Radical Teacher

Periodical containing articles, photos, interviews, and book reviews on radical feminist theory and practice in education.

Articles from No. 82, Summer

Hybrid Positioning and Student Agency in the Post-Colonial Americas: Why Teaching American Indian Literature Matters
[ILLUSTRATION OMITTED] Each semester in the classroom, I am reminded of the ongoing burden of colonial ideologies: the erasure of groups of peoples, essentialism, and ahistorical assumptions about the self and the other. Despite the civil rights...
Read preview Overview
Introduction: Teaching Post-Colonial Literatures in the Age of Empire
[ILLUSTRATION OMITTED] Are colonialism and imperialism over and done with? On its face this would seem to be the case, at least as measured by the United Nations' membership roll call. From Martinique to Angola, Tasmania to Lebanon, Cambodia or...
Read preview Overview
Reading the Difficult Text
Can we convince our students that a part-time job at Wal-Mart or Barnes and Noble will help to create a global, collective democracy? It's doubtful: most of the students I have talked to about their jobs at mega corporations believe they are, and I...
Read preview Overview
Resources
You Work Tomorrow: An Anthology of American Labor Poetry, 1929-41, John March, editor, is the first anthology of American labor poetry of the Great Depression ever published. $17.99 from Amazon.com. The Center for Media and Democracy is publishing...
Read preview Overview
Searching for an Authentic Filipino Voice: F. Sionil Jose's Dusk
The space that I inhabit is not my own. It is a space that shifts: where imperial and native cultures mingle, where traditions of the past and imaginings of the future coalesce in the present, where a sense of belonging eludes definitive place. As...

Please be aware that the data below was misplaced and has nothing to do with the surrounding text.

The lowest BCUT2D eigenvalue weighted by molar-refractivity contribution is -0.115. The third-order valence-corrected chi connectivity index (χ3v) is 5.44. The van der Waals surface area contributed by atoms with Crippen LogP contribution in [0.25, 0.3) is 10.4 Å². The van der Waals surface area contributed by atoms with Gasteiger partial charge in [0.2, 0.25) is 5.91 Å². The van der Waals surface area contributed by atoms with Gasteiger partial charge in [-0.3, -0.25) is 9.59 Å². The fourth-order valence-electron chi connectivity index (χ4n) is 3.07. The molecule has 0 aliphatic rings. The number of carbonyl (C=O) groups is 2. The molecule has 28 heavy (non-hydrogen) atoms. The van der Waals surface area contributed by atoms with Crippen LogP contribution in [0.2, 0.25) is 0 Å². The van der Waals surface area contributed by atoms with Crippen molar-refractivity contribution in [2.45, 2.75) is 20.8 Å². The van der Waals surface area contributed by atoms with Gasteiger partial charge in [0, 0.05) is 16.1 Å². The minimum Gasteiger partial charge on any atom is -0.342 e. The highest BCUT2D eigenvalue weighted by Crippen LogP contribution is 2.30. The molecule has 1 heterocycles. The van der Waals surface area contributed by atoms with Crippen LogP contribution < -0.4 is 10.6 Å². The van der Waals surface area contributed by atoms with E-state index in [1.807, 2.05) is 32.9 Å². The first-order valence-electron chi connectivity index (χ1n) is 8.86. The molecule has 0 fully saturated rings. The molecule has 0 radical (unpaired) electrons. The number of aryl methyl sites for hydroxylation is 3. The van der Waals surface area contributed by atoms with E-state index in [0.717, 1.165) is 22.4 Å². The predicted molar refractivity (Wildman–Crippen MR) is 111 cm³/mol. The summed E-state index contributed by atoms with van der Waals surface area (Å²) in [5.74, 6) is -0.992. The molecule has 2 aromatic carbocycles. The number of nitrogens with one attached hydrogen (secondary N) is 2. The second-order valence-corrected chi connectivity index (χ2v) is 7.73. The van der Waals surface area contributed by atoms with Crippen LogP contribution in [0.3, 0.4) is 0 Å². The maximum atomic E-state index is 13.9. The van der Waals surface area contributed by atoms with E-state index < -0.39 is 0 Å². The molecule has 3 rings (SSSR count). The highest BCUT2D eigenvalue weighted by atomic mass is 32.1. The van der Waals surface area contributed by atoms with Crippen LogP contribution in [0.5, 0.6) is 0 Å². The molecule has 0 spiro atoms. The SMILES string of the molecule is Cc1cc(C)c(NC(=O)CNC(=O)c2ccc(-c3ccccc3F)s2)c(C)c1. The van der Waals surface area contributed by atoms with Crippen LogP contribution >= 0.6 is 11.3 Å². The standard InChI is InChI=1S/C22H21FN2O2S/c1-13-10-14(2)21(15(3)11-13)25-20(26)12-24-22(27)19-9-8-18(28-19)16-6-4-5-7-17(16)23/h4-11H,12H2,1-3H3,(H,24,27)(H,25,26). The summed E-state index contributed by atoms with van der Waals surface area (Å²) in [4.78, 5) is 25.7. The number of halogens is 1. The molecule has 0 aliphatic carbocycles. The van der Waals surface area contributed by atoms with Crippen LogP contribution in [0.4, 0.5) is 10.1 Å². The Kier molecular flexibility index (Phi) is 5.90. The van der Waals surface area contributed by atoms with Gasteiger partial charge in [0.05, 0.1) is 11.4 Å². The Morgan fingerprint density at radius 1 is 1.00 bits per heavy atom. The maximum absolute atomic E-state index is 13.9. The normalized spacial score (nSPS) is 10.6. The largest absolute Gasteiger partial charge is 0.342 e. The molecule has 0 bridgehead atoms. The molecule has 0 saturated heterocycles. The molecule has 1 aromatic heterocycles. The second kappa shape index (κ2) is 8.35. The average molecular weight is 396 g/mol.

Read preview Overview
Teachers of Religion, Religion of Teachers
"You are a Christian?" When students put this rhetorical question to their professors, how should their teachers respond? "Religion is a private matter." "That's none of your business." "Of course, I am a Christian." "Sorry to inform you, but I'm a...
Read preview Overview
Teaching Transnationally: Queer Studies and Imperialist Legacies in Monique Truong's the Book of Salt
For the past few years, I have taught Monique Truong's 2003 novel, The Book of Salt as the final unit in an upper-division general education Women Studies course on queer literature. The course, Lesbian and Queer Perspectives on Literature and Media,...
Read preview Overview
The Postcolonial Student: Learning the Ethics of Global Solidarity in an English Classroom
[ILLUSTRATION OMITTED] In the fall of 2006, I planned and taught my first course in post-colonial literature as a full-time faculty member of Kent State University's English department. (1) This essay provides a brief discussion of the teaching...
Read preview Overview
The Promise of Tourism: Colonial Imagery in Advertising
The thing you have always suspected about yourself the minute you become a tourist is true: A tourist is an ugly human being. Jamaica Kincaid, A Small Place The upmarket Indian hoteliers didn't try to make India a home away from home. q-hey set...
Read preview Overview